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I would like to redirect the audio output of a program to file, on the command line, like in

$ redirect-wrapper file.wav my-program

so that

  • I don't hear the output of the program, i.e. the output should only go to the file
  • I don't record anything besides the program, i.e. only this specific program is redirected to the file
  • the rest of the audio system is left completely undisturbed, no configuration options changed back and forth or something like that

Is there a way to do this? This related question does not help, I need a command line solution, no "click there, then there". This is probably also related, but also relies on the graphical application pavucontrol. I found a terminal alternative to pavucontrol, pacmd.

But this still only makes the following compromise possible:

  1. Get the default sink and save what it was. How? Probably grepping through pacmd list-sinks
  2. Set default sink to the snd-aloop sink with pacmd set-default-sink.
  3. Record from that sink.
  4. Launch application
  5. Wait until the application opened its sink input: pacmd list-sink-inputs | grep name-of-my-program if this finds something, the input is open.
  6. Change the default back to what it was with pacmd set-default-sink .
  7. Stop recording once the application closes.

But this still changes the default sink for a timespan of up to a couple of minutes (the sink input isn't usually opened until the program is actually playing sounds which doesn't need to be right after launch). I implemented this compromise; Github.

Still searching for non-compromising answers.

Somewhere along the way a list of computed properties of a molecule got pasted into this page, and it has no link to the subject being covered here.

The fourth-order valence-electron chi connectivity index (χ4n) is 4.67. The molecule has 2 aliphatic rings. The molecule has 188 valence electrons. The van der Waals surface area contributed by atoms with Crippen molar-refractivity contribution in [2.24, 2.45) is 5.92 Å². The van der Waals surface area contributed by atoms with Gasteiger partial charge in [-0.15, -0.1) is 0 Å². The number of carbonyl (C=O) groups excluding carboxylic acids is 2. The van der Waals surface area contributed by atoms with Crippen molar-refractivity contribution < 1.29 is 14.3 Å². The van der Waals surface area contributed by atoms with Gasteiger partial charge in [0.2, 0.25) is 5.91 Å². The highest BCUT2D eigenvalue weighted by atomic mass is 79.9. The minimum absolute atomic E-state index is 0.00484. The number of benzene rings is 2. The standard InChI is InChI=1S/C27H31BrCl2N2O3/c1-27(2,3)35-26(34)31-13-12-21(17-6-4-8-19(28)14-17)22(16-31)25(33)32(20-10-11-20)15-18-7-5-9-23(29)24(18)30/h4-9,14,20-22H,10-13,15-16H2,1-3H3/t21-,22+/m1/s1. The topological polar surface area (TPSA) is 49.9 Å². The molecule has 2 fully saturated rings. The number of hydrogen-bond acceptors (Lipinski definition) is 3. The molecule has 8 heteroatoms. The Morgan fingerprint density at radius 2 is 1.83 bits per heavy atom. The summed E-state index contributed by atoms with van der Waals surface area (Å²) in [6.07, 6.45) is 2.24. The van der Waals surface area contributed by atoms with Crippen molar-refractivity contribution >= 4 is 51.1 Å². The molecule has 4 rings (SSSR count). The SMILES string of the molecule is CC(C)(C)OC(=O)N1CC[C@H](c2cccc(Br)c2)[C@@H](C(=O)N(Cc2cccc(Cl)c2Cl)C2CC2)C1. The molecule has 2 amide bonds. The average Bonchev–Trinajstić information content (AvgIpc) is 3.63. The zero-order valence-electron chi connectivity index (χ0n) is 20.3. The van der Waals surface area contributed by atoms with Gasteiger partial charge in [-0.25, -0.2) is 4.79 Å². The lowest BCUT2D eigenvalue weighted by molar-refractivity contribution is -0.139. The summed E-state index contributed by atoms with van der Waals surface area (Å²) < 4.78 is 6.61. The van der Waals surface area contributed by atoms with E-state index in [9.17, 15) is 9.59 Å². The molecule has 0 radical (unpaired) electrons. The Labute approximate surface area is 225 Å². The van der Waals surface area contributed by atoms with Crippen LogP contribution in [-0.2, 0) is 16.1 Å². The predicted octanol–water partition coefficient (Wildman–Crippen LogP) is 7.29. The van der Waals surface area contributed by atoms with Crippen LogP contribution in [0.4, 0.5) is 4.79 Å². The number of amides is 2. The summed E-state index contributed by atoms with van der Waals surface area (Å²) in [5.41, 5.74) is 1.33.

• This could help: swview.org/node/213 He is temporarily changing ~/.asoundrc. Maybe you can avoid this somehow. – rudimeier Nov 13 '16 at 17:19
  • @rudimeier That is globally setting the default output device. No matter whether from ~/.asoundrc or in an other way, it will always mess the rest of the audio system up. – Nobody Nov 13 '16 at 20:47
  • No idea, but I think you're on the right track. The output of pacmd list shows what sources and sinks are attached to particular programs, so there may be a way to change them. Try asking on the pulseaudio list at lists.freedesktop.org/mailman/listinfo/pulseaudio-discuss The maintainers/developers are there and are quite helpful. – Joe Nov 19 '16 at 4:29
  • @Joe Reassigning sinks is possible with pacmd, yes, but because they are only allocated when audio actually starts playing (at least for some programs; Firefox), that means I would need to search for them in a tight loop and would possibly miss the first 0.5s or so of the audio. Thanks for the tip about the mailing list. :-) – Nobody Nov 19 '16 at 22:50
2

Umm so looking at the pulseaudio documentation.

man pulseaudio

We have the following environment variables

   $PULSE_SERVER: the server string specifying the server to connect to when a client asks for a sound server connection  and  doesn't  explicitly  ask  for  a  specific
   server.  The server string is a list of server addresses separated by whitespace which are tried in turn. A server address consists of an optional address type speci‐
   fier (unix:, tcp:, tcp4:, tcp6:), followed by a path or host address. A host address may include an optional port number. A server address may be prefixed by a string
   enclosed in {}. In this case the following server address is ignored unless the prefix string equals the local hostname or the machine id (/etc/machine-id).

   $PULSE_SINK: the symbolic name of the sink to connect to when a client creates a playback stream and doesn't explicitly ask for a specific sink.

This should hopefully allow you to complete replace the pulseaudio sink, and if this isn't enough run our own single use pulseaudio server.

Referring to this page (https://askubuntu.com/questions/60837/record-a-programs-output-with-pulseaudio), we find out about the parec/pacat command (they are aliases) which can record from and write to sinks and streams.

Putting this together we have the following wrapper (which I haven't actually run - though I've successful got this method to work on an ad-hoc basis)

sink_name="sink-$(date +%s)"
pacat $sink_name.monitor 
parec -d steam.monitor | oggenc -b 192 -o /tmp/steam.ogg --raw - &
pid=$!
PULSE_SINK=$sink_name "$@"
kill $pid
  • Now I feel stupid. Thanks. ^^ Eventually I'll learn to read the documentation first. – Nobody Nov 25 '16 at 9:43

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